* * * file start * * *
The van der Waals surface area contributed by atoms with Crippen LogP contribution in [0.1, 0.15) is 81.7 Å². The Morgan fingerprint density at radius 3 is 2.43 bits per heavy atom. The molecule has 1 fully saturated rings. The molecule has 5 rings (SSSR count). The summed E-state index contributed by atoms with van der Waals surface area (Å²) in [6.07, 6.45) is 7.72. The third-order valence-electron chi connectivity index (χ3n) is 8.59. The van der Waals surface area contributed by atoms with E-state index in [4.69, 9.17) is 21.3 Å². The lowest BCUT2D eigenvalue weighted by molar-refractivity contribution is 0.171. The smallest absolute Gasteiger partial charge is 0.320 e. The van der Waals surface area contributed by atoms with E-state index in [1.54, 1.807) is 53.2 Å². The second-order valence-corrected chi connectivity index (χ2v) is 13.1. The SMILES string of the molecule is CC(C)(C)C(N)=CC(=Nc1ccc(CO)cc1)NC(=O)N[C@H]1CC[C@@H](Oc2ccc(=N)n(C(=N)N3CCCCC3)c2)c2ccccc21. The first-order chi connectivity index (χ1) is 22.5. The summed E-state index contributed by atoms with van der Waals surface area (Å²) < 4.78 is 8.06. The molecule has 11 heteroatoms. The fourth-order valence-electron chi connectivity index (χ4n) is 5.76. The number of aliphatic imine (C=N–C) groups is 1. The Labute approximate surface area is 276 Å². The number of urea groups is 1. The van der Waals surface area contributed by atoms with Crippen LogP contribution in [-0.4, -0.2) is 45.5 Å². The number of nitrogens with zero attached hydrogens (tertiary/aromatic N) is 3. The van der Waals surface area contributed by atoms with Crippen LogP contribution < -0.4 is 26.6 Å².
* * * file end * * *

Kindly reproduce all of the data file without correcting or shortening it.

The van der Waals surface area contributed by atoms with Crippen LogP contribution in [0.1, 0.15) is 81.7 Å². The Morgan fingerprint density at radius 3 is 2.43 bits per heavy atom. The molecule has 1 fully saturated rings. The molecule has 5 rings (SSSR count). The summed E-state index contributed by atoms with van der Waals surface area (Å²) in [6.07, 6.45) is 7.72. The third-order valence-electron chi connectivity index (χ3n) is 8.59. The van der Waals surface area contributed by atoms with E-state index in [4.69, 9.17) is 21.3 Å². The lowest BCUT2D eigenvalue weighted by molar-refractivity contribution is 0.171. The smallest absolute Gasteiger partial charge is 0.320 e. The van der Waals surface area contributed by atoms with E-state index in [1.54, 1.807) is 53.2 Å². The second-order valence-corrected chi connectivity index (χ2v) is 13.1. The SMILES string of the molecule is CC(C)(C)C(N)=CC(=Nc1ccc(CO)cc1)NC(=O)N[C@H]1CC[C@@H](Oc2ccc(=N)n(C(=N)N3CCCCC3)c2)c2ccccc21. The first-order chi connectivity index (χ1) is 22.5. The summed E-state index contributed by atoms with van der Waals surface area (Å²) < 4.78 is 8.06. The molecule has 11 heteroatoms. The fourth-order valence-electron chi connectivity index (χ4n) is 5.76. The number of aliphatic imine (C=N–C) groups is 1. The Labute approximate surface area is 276 Å². The number of urea groups is 1. The van der Waals surface area contributed by atoms with Crippen LogP contribution in [-0.4, -0.2) is 45.5 Å². The number of nitrogens with zero attached hydrogens (tertiary/aromatic N) is 3. The van der Waals surface area contributed by atoms with Crippen LogP contribution < -0.4 is 26.6 Å².